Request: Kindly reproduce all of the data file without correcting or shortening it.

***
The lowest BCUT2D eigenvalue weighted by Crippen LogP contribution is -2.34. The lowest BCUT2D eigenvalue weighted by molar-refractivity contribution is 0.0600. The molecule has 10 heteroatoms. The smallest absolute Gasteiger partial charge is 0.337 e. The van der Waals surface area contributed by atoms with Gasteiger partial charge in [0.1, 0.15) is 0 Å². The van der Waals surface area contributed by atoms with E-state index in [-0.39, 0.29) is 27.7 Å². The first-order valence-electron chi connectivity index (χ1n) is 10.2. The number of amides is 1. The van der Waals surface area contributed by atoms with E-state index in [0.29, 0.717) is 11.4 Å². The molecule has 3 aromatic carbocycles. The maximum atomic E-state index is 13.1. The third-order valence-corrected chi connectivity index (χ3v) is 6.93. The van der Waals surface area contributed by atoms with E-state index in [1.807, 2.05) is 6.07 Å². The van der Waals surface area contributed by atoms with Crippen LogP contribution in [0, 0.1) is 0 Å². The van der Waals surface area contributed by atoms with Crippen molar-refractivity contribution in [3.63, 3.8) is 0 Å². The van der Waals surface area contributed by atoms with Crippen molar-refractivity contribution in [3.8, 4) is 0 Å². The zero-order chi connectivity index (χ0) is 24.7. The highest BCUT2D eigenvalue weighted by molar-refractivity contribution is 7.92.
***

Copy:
The lowest BCUT2D eigenvalue weighted by Crippen LogP contribution is -2.34. The lowest BCUT2D eigenvalue weighted by molar-refractivity contribution is 0.0600. The molecule has 10 heteroatoms. The smallest absolute Gasteiger partial charge is 0.337 e. The van der Waals surface area contributed by atoms with Gasteiger partial charge in [0.1, 0.15) is 0 Å². The van der Waals surface area contributed by atoms with E-state index in [-0.39, 0.29) is 27.7 Å². The first-order valence-electron chi connectivity index (χ1n) is 10.2. The number of amides is 1. The van der Waals surface area contributed by atoms with E-state index in [0.29, 0.717) is 11.4 Å². The molecule has 3 aromatic carbocycles. The maximum atomic E-state index is 13.1. The third-order valence-corrected chi connectivity index (χ3v) is 6.93. The van der Waals surface area contributed by atoms with E-state index in [1.807, 2.05) is 6.07 Å². The van der Waals surface area contributed by atoms with Crippen LogP contribution in [0, 0.1) is 0 Å². The van der Waals surface area contributed by atoms with Crippen molar-refractivity contribution in [3.63, 3.8) is 0 Å². The van der Waals surface area contributed by atoms with Crippen molar-refractivity contribution in [3.8, 4) is 0 Å². The zero-order chi connectivity index (χ0) is 24.7. The highest BCUT2D eigenvalue weighted by molar-refractivity contribution is 7.92.